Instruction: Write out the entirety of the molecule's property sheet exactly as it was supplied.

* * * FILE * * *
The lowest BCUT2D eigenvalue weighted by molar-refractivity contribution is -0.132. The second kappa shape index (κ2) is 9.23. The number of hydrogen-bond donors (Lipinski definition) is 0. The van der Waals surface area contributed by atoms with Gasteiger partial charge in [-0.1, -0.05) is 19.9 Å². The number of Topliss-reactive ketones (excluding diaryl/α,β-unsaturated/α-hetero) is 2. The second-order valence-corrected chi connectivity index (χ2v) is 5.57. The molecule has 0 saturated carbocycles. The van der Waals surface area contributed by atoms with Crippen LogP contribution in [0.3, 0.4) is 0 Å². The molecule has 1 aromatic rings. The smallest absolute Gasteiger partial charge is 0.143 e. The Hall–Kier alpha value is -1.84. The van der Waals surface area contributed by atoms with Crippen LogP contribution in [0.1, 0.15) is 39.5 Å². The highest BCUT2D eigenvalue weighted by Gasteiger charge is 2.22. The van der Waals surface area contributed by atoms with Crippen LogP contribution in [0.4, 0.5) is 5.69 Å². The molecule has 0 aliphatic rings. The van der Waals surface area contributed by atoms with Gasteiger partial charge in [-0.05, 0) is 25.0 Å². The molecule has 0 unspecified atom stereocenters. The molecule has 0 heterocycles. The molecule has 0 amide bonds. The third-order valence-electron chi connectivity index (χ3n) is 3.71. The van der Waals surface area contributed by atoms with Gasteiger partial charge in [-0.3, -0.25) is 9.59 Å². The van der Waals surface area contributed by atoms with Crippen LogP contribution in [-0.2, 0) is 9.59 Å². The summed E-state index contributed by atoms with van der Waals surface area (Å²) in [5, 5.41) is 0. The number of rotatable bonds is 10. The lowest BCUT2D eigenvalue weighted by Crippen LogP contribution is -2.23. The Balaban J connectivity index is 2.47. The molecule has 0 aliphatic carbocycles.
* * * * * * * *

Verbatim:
The lowest BCUT2D eigenvalue weighted by molar-refractivity contribution is -0.132. The second kappa shape index (κ2) is 9.23. The number of hydrogen-bond donors (Lipinski definition) is 0. The van der Waals surface area contributed by atoms with Gasteiger partial charge in [-0.1, -0.05) is 19.9 Å². The number of Topliss-reactive ketones (excluding diaryl/α,β-unsaturated/α-hetero) is 2. The second-order valence-corrected chi connectivity index (χ2v) is 5.57. The molecule has 0 saturated carbocycles. The van der Waals surface area contributed by atoms with Crippen LogP contribution in [0.3, 0.4) is 0 Å². The molecule has 1 aromatic rings. The smallest absolute Gasteiger partial charge is 0.143 e. The Hall–Kier alpha value is -1.84. The van der Waals surface area contributed by atoms with Crippen LogP contribution in [0.1, 0.15) is 39.5 Å². The highest BCUT2D eigenvalue weighted by Gasteiger charge is 2.22. The van der Waals surface area contributed by atoms with Crippen LogP contribution in [0.4, 0.5) is 5.69 Å². The molecule has 0 aliphatic rings. The van der Waals surface area contributed by atoms with Gasteiger partial charge in [-0.05, 0) is 25.0 Å². The molecule has 0 unspecified atom stereocenters. The molecule has 0 heterocycles. The molecule has 0 amide bonds. The third-order valence-electron chi connectivity index (χ3n) is 3.71. The van der Waals surface area contributed by atoms with Gasteiger partial charge in [-0.3, -0.25) is 9.59 Å². The van der Waals surface area contributed by atoms with Crippen LogP contribution in [-0.2, 0) is 9.59 Å². The summed E-state index contributed by atoms with van der Waals surface area (Å²) in [5, 5.41) is 0. The number of rotatable bonds is 10. The lowest BCUT2D eigenvalue weighted by Crippen LogP contribution is -2.23. The Balaban J connectivity index is 2.47. The molecule has 0 aliphatic carbocycles.